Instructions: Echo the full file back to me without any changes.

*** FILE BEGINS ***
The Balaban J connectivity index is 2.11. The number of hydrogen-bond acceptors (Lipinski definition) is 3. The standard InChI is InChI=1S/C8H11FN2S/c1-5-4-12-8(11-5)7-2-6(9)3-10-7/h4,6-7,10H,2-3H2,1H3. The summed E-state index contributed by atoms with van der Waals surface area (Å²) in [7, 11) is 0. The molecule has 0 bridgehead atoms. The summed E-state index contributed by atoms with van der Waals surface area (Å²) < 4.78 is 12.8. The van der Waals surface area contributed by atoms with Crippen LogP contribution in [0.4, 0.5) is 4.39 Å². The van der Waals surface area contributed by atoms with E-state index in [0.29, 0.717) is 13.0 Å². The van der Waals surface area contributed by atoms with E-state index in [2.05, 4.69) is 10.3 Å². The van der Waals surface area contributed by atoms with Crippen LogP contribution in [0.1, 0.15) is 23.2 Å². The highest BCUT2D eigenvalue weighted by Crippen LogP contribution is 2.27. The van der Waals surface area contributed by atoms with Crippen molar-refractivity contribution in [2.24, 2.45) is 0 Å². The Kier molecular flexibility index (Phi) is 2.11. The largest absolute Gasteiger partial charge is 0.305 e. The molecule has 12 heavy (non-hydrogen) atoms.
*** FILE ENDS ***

The Balaban J connectivity index is 2.11. The number of hydrogen-bond acceptors (Lipinski definition) is 3. The standard InChI is InChI=1S/C8H11FN2S/c1-5-4-12-8(11-5)7-2-6(9)3-10-7/h4,6-7,10H,2-3H2,1H3. The summed E-state index contributed by atoms with van der Waals surface area (Å²) in [7, 11) is 0. The molecule has 0 bridgehead atoms. The summed E-state index contributed by atoms with van der Waals surface area (Å²) < 4.78 is 12.8. The van der Waals surface area contributed by atoms with Crippen LogP contribution in [0.4, 0.5) is 4.39 Å². The van der Waals surface area contributed by atoms with E-state index in [0.29, 0.717) is 13.0 Å². The van der Waals surface area contributed by atoms with E-state index in [2.05, 4.69) is 10.3 Å². The van der Waals surface area contributed by atoms with Crippen LogP contribution in [0.1, 0.15) is 23.2 Å². The highest BCUT2D eigenvalue weighted by Crippen LogP contribution is 2.27. The van der Waals surface area contributed by atoms with Crippen molar-refractivity contribution in [2.24, 2.45) is 0 Å². The Kier molecular flexibility index (Phi) is 2.11. The largest absolute Gasteiger partial charge is 0.305 e. The molecule has 12 heavy (non-hydrogen) atoms.